This is work done jointly with Duncan Adamson, Igor Potapov and Paul Spirakis.

Temporal graphs are a popular modelling mechanism for dynamic complex systems that extend ordinary graphs with discrete time. Simply put, time progresses one unit per step and the availability of edges can change with time. We consider the complexity of solving \(\omega\)-regular games played on temporal graphs where the edge availability is ultimately periodic and fixed a priori.

We show that solving parity games on temporal graphs is decidable in PSPACE, only assuming the edge predicate itself is in PSPACE. A matching lower bound already holds for what we call punctual reachability games on static graphs, where one player wants to reach the target at a given, binary encoded, point in time. We further study syntactic restrictions that imply more efficient procedures. In particular, if the edge predicate is in P and is monotonically increasing for one player and decreasing for the other, then the complexity of solving games is only polynomially increased compared to static graphs.

The presentation aims to gently introduce a recent joint work with Francesco Gavazzo and Gabriele Vanoni that will be presented at ESOP 2024. The topic is an extension of intersection types to a computational lambda-calculus with algebraic operations à la Plotkin and Power. We achieve this by considering monadic intersections—whereby computational effects appear not only in the operational semantics, but also in the type system.

We will focus on why in the effectful setting termination is not anymore the only property of interest, and consequently how to analyze the interactive behaviour of typed programs with the environment is of interest. As the main result, our type system is able to characterize the natural notion of observation, both in the finite and in the infinitary setting, and for a wide class of effects. This is achieved via a novel combination of syntactic techniques with abstract relational reasoning, which we will briefly introduce as a tool to lift all the required notions to the monadic setting.

Lists and list-like types are easy to represent in type theory. However, sets and multisets are more troublesome; without advanced features such as quotient types, representations of these typically lack either decidable equality or the correct equational theory. In this talk, I will discuss how to realise finite sets and multisets in Agda, while maintaining the above desiderata. We achieve this using a generalisation of Catarina Coquand’s data type of fresh lists. Our constructions satisfy properties akin to (multi)set extensionality, which allows us to prove that they satisfy the universal properties of the free idempotent commutative monoid and free commutative monoid, respectively. I will also show how fresh lists realise many other free algebraic structures.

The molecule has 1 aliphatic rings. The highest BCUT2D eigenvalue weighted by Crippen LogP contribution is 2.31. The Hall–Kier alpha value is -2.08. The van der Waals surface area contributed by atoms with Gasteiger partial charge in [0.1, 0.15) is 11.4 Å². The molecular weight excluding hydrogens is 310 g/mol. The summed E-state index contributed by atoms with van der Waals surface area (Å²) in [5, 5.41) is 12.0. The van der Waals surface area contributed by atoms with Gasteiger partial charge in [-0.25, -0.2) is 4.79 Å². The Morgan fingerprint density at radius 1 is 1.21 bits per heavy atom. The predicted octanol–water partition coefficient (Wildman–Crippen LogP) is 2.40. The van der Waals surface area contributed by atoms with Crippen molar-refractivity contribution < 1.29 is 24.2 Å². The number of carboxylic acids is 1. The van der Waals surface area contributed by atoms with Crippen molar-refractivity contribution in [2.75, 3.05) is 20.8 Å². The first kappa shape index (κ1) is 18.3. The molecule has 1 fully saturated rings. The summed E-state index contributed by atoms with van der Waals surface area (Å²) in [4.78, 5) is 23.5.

This is joint work with Clemens Kupke and Fredrik Nordvall Forsberg, and was published at APLAS 2023: https://link.springer.com/chapter/10.1007/978-981-99-8311-7_7

All our constructions and results are formalised in Agda, and available at: [https://www.seanwatters.uk/agda/fresh-lists/]

Recently, a framework has been proposed to investigate monotone graph classes, where a finite set of graphs is prohibited as subgraphs. In this talk, we explore both the framework and its impact through the lens of the graph homomorphism problem alongside some of its variants. A problem falls within our framework if it is efficiently solvable for graph classes of bounded treewidth, hard for the class of subcubic graphs, and remains hard when every edge is repeatedly subdivided. Under these conditions, a complete dichotomy is established for \(H\)-subgraph-free graphs, where \(H\) is any finite set of graphs.

Graph homomorphism receives significant attention as it generalises the well-known graph colouring problem. In this talk, we consider a colouring game in which two players take turns colouring vertices of a graph. The first player wins if a proper colouring is obtained. Through this game, we demonstrate the presence of problems within the framework whose hardness is in the polynomial hierarchy above NP, in particular, a dichotomy exists between cases within P and those that are \(\Pi^P_{2k}\)-complete.

We present an innovative approach for capturing the complexity of \(\omega\)-regular languages using the concept of flowers. This semantic tool combines two syntax-based definitions, namely the Mostowski hierarchy of word languages and syntactic flowers. The former is based on deterministic parity automata with a limited number of priorities, while the latter simplifies deterministic parity automata by reducing the number of priorities used, without altering their structure. Synthesising these two approaches yields a semantic concept of flowers, which offers a more effective way of dealing with the complexity of \(\omega\)-regular languages. This letter provides a comprehensive definition of semantic flowers and shows that it captures the complexity of \(\omega\)-regular languages. We also show that this natural concept yields simple proofs of the expressive power of good-for-games automata.